Wednesday, December 3, 2008

Her Shoes (Fiction) by John A. Ward


Her Shoes
by John A. Ward

I ask her to dance. Her shoes have ankle straps and reproductions of Klimt paintings. Ankle straps usually mean a woman is a dancer. Real ballroom dancing shoes have ankle straps. I don't know what the paintings mean, but I like them.

"I love your shoes. How did you do that?" I ask.

"Oh, you mean the erotic paintings?"

"Well, I guess you could call them erotic. They're somewhat erotic, but I think of them more as stylish and surrealistic and gilded of course. I like the gilding." The deejay plays Michael Bublé's rendition of Fever.

"You're probably one of those guys who subscribes to Playboy just for the stories." She follows well.

"I don't subscribe to Playboy." It's a fox trot. So far, I've just been doing my generic slow dance pattern, ad lib left, then some turning box steps to cover some floor and a few underarm turns.

"What do you read?"

"I read - Scientific American, Discover, Poets and Writers and an occasional American Artist: Drawing, in addition to the publications of professional organizations I belong to." She's not afraid of body contact either. Maybe she's had some lessons.

"Not even National Geographic?"

"No, but occasionally a copy of the Victoria's Secret Catalog gets misplaced in my P.O. box and I glance through it before I drop it in the slot for misdirected mail."

"There's always hope for the misdirected male."

"I don't think we're talking about the same kind of mail." I decide to try some school figures. She's close enough, and if my frame's good, her body will flow with mine.

"Probably not. What are you?"

"You mean professionally?"

"Yes."

"I'm a scientist." She's good, we drift effortlessly through a series of outside lefts and outside rights, before a slow couple in the fast lane forces me to check her and reverse.

"Yeah, sure."

I take that as a rhetorical question and do not respond. I'm captivated by the way she instantly adjusts to the change in momentum.

"Oh my God! You really are one, aren't you?"

"Who would say that who didn't have to?" I love that line. Sean Connery said it to Kevin Costner in The Untouchables. "And your shoes?"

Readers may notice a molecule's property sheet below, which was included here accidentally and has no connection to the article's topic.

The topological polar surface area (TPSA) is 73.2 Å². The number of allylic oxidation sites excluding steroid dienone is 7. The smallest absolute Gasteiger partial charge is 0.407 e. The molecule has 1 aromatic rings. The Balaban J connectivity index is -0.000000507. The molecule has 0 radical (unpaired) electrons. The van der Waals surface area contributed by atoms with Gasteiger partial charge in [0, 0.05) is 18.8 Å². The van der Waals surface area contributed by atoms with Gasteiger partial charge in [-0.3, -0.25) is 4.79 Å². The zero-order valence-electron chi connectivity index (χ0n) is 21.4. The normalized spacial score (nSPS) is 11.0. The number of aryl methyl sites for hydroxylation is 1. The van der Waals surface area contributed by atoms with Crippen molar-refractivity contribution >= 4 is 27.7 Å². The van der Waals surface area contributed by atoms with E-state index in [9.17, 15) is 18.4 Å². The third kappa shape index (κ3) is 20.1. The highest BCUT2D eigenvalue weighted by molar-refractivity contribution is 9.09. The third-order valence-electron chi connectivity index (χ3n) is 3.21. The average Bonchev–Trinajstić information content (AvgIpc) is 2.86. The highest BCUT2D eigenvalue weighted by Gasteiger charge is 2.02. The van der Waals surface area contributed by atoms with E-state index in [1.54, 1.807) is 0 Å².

"My shoes?"

We're in a holding pattern, waiting for the traffic to clear so we can travel again. I go into an open break and wrap her around into sweetheart position. We circle, my belly to her back. Her hair has a pleasant scent. "How did you get all of the miniature paintings on them?"

"Decoupage. I reduced them with Photoshop, glued them to the leather and covered them with polyurethane."

One, two, three measures and I turn her out and back into face-to-face position. Any more than that and it gets too serious. "Doesn't that stick to your feet when you dance?"

"Why should it?"

"The heat?"

She laughs. She has a beautiful laugh. "The heat doesn't melt it. It's not like varnish. I have other art work too, on my body, but you can't see it."

"You have tattoos?"

"Nothing permanent. I have decals and henna."

"I won't ask where."

"Good, because I won't tell you. You'll have to find out for yourself."

"There's no need to do that." The floor opens up and we're moving again.

"Not even curious?" She twirls. Her skirt swirls and hovers high on her thighs.

"No, I already know. You have dragons, Celtic knots, thorns and geometric designs."

"Oh, how did you know?"

"I have x-ray vision." We're close to the end of the dance, time to bring it home.

"No, really."

"Because I go to costume shops and those are the most common decals. The henna tattoos are usually geometric, not Euclidian, scrolls and reticulations. It's simple deduction." The music ends.

"I like the x-ray vision better. Can you tell me what color underwear I'm wearing?"

"Red."

"This is unbelievable. How did you do that?"

"Because the only other woman who asked me that question was wearing red underwear." I led her back to her table. "Thank you for the dance."

"I enjoyed it. Will we do it again?"

"That's up to you. I know I'll ask again. I want to know more."


Author bio:

John A. Ward was born on Staten Island, attended Wagner College in the early 60's, sold his first poem to Leatherneck magazine, and became a scientist. He is now in San Antonio running, writing and living with his dance partner. He has published in Doorknobs & Bodypaint, Clockwise Cat, Apollo's Lyre, Toasted Cheese, Green Tricycle, Alighted Ezine, Lit Bits, Cenotaph Pocket Edition, The San Antonio Express-News, Antithesis Common, Wild Child, Ascent Aspirations, Holy Cuspidor, Idlewheel, Cautionary Tale, Sentence, Sun Poetic Times, Byline, Quirk, ken*again, R-KV-R-Y, The Smoking Poet, Long Story Short and Rose & Thorn. Links to his work can be found at Dance Fool.

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